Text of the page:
Understanding Insomia

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Understanding Insomia
Understanding Insomia

Insomnia is difficulty getting to sleep or staying asleep for long enough for an individual to feel refreshed the next morning, even if one has had enough opportunity to sleep. Sleep is the natural state of unconsciousness that enables one’s body to rest. During this state, the body goes through various sleep stages in a cycle like drowsiness, light sleep, deep sleep and dreaming.  Insomnia or in other word sleeplessness, is a sleep disorder which exhibits an inability to fall asleep or to stay asleep as long as desired.

Definition of normal sleep remains difficult since people differ on the basis of age, diet, environments and lifestyles – factors that play a role in determining the amount of sleep one need. Notably, insomnia is not the only sleep disorder although it is the most common sleep complaints; hence it at times becomes a symptom of another problem which differs from one person to another. Insomnia can be classified as transient, acute or chronic.

Signs and Symptoms

Common symptoms of insomnia include: sleepiness during the day, general tiredness, irritability and anxiety, problems with concentration or memory, waking up during the night and being unable to return to sleep, including difficulty finding a comfortable sleeping position and feeling unrefreshed upon waking.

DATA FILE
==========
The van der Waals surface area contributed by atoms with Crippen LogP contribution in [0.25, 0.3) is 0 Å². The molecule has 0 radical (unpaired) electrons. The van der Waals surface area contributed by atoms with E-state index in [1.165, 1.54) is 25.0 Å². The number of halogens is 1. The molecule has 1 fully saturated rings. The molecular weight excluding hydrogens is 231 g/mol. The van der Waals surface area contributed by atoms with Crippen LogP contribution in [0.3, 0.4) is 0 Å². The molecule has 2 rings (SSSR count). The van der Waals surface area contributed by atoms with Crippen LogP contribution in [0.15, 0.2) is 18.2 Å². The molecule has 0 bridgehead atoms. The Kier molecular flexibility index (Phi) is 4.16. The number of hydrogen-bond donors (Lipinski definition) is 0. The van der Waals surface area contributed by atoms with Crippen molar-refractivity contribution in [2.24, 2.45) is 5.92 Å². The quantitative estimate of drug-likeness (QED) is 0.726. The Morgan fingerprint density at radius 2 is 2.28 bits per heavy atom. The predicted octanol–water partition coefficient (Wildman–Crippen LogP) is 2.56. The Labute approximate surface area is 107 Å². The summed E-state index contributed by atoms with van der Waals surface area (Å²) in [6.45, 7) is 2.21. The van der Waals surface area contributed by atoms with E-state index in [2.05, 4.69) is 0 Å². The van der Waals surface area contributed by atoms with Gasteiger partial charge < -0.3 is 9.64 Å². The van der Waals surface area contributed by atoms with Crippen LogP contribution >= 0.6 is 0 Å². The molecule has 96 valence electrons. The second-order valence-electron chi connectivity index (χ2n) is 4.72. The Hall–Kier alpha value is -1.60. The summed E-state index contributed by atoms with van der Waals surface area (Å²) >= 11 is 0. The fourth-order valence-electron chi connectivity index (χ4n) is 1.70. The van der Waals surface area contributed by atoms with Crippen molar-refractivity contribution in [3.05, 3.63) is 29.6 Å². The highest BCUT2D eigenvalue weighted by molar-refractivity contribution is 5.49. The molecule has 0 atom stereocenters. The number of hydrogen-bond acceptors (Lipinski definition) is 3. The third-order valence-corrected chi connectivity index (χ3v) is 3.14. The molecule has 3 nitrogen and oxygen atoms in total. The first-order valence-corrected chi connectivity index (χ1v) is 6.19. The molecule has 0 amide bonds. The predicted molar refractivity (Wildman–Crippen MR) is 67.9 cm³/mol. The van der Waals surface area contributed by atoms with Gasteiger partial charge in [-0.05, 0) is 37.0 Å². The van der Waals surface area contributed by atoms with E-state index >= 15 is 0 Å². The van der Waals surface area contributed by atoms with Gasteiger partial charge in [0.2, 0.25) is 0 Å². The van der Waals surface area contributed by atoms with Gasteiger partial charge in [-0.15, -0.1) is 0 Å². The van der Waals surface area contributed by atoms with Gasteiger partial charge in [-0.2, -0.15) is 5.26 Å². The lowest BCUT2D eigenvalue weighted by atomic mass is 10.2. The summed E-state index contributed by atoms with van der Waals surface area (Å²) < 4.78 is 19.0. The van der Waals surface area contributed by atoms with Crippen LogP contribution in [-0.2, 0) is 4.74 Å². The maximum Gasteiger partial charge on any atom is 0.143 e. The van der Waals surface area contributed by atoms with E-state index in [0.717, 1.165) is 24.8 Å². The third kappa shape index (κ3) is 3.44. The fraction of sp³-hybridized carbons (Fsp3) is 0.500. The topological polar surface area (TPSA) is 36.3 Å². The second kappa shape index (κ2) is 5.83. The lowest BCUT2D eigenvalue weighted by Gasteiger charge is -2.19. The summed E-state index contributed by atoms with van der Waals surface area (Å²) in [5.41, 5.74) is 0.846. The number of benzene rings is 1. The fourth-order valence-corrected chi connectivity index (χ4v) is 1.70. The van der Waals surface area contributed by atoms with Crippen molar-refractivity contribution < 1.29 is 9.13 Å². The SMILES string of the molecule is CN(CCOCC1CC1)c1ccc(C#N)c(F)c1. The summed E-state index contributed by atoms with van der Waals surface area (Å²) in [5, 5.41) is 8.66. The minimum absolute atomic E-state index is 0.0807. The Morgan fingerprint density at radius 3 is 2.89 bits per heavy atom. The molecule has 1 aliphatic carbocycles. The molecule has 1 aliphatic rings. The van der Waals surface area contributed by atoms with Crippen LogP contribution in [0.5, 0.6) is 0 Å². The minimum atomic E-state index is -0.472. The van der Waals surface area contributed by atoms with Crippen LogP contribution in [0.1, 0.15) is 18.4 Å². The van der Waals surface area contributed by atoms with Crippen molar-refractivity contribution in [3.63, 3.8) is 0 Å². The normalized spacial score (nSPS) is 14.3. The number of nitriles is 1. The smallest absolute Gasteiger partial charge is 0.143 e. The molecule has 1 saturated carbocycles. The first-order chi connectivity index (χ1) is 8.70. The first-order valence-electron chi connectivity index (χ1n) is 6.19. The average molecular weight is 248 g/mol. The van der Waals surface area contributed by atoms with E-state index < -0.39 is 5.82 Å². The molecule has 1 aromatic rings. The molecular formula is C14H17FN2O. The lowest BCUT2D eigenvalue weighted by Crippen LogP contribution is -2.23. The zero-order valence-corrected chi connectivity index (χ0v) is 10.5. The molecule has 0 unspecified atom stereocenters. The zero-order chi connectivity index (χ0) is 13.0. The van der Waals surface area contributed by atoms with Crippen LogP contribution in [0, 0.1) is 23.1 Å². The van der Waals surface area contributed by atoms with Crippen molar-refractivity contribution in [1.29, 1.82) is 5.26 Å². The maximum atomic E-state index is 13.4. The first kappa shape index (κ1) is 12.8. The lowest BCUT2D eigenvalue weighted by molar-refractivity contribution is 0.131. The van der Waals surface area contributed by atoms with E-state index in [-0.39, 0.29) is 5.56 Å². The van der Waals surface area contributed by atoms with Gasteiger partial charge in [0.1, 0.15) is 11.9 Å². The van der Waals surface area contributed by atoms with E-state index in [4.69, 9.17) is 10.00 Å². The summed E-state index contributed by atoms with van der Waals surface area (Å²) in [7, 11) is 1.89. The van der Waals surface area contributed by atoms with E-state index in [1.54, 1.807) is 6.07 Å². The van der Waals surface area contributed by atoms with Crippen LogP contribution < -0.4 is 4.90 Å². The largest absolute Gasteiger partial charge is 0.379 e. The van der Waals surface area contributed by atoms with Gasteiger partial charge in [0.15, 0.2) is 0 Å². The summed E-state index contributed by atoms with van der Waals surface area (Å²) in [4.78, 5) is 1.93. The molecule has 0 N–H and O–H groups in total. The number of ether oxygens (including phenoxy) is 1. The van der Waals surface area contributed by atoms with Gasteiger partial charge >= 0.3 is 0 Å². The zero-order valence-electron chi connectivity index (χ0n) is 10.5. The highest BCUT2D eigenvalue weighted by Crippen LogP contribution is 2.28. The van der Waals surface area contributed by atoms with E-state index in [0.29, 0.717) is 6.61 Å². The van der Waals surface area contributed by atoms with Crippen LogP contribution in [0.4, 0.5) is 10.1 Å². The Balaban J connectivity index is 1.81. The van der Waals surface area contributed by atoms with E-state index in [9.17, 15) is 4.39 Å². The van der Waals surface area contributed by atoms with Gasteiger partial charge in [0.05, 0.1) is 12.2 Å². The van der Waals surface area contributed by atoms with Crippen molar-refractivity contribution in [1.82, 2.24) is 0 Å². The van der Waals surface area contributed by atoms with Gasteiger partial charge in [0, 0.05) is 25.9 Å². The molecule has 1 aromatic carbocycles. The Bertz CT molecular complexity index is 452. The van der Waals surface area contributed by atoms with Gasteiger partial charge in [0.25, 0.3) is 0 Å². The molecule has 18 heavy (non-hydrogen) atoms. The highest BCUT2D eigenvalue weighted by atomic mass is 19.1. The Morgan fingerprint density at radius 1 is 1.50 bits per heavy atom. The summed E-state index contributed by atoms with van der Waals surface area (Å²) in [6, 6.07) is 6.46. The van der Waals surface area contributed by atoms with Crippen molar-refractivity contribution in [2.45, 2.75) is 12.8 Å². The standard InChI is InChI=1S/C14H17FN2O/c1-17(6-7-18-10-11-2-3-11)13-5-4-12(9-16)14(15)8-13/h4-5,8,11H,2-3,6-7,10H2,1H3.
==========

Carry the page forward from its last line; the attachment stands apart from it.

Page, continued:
Insomnia is psychologically caused by chronic stress, depression, bipolar disorder, post-traumatic stress disorder and anxiety. This condition may sometimes last for a few days and then go away on its own. This is especially when the insomnia is tied to an obvious temporary cause like stress over an upcoming event, or a jet lag.  Sleep disorders that can cause insomnia include sleep anpea and restless legs syndrome.

People with medical problems like asthma, kidney disease, cancer, chronic pain or allergy are at greater risk. Moreover, taking medications like antidepressants, pain relievers (that contain amounts of caffeine) and cold flu medications causes insomnia.

Risk Factors

Insomnia can affect people of different age groups. Those with history of mental health disorder like depression, individuals older than sixty years, working late night shifts, travelling through different time zones and emotional stress brings high chances of insomnia.


It is prudent to recognize or rule out medical and psychological causes of insomnia before settling on the treatment. Other medical conditions that may contribute to insomnia should be identified first, like depression, breathing problems, and chronic pain. Insomnia can be short term or long time. Prevention includes maintaining a consistent sleeping program, like waking up and sleeping at the same time. Again, avoid drinks that are full of caffeine during the 8 hours before sleeping time. Any exercise should be avoided before bed time to create a calm environment.

In conclusion, insomnia is characterized by sleeping during the day and anxiety that causes tiredness. This can be prevented by changing one’s sleeping routines, adhering to sleeping program and avoiding caffeinated drinks. Vulnerable groups should be shielded against insomnia whatsoever.

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